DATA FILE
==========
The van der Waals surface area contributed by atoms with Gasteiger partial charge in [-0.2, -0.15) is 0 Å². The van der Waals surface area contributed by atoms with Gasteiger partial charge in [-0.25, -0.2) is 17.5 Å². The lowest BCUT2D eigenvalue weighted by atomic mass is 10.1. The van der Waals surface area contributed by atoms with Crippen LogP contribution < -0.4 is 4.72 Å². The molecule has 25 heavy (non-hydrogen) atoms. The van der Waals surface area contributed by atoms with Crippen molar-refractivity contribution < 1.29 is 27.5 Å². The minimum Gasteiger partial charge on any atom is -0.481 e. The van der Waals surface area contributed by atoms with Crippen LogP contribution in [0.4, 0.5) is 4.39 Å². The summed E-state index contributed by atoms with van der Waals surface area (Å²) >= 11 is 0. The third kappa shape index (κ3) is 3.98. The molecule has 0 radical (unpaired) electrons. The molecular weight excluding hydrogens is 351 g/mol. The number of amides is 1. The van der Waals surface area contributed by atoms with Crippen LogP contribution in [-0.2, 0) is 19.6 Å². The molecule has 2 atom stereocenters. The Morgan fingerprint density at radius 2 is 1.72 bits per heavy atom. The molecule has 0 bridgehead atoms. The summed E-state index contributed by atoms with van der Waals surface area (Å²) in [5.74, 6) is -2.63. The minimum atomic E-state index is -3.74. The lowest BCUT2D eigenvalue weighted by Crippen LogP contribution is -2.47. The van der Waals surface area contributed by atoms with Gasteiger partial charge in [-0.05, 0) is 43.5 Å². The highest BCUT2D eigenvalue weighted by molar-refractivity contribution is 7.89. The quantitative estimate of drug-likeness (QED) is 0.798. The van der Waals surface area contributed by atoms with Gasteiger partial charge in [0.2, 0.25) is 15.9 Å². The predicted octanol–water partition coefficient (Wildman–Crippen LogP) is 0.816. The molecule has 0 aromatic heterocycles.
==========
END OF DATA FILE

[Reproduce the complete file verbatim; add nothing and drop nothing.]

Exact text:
The van der Waals surface area contributed by atoms with Gasteiger partial charge in [-0.2, -0.15) is 0 Å². The van der Waals surface area contributed by atoms with Gasteiger partial charge in [-0.25, -0.2) is 17.5 Å². The lowest BCUT2D eigenvalue weighted by atomic mass is 10.1. The van der Waals surface area contributed by atoms with Crippen LogP contribution < -0.4 is 4.72 Å². The molecule has 25 heavy (non-hydrogen) atoms. The van der Waals surface area contributed by atoms with Crippen molar-refractivity contribution < 1.29 is 27.5 Å². The minimum Gasteiger partial charge on any atom is -0.481 e. The van der Waals surface area contributed by atoms with Crippen LogP contribution in [0.4, 0.5) is 4.39 Å². The summed E-state index contributed by atoms with van der Waals surface area (Å²) >= 11 is 0. The third kappa shape index (κ3) is 3.98. The molecule has 0 radical (unpaired) electrons. The molecular weight excluding hydrogens is 351 g/mol. The number of amides is 1. The van der Waals surface area contributed by atoms with Crippen LogP contribution in [-0.2, 0) is 19.6 Å². The molecule has 2 atom stereocenters. The Morgan fingerprint density at radius 2 is 1.72 bits per heavy atom. The molecule has 0 bridgehead atoms. The summed E-state index contributed by atoms with van der Waals surface area (Å²) in [5.74, 6) is -2.63. The minimum atomic E-state index is -3.74. The lowest BCUT2D eigenvalue weighted by Crippen LogP contribution is -2.47. The van der Waals surface area contributed by atoms with Gasteiger partial charge in [-0.05, 0) is 43.5 Å². The highest BCUT2D eigenvalue weighted by molar-refractivity contribution is 7.89. The quantitative estimate of drug-likeness (QED) is 0.798. The van der Waals surface area contributed by atoms with Gasteiger partial charge in [0.2, 0.25) is 15.9 Å². The predicted octanol–water partition coefficient (Wildman–Crippen LogP) is 0.816. The molecule has 0 aromatic heterocycles.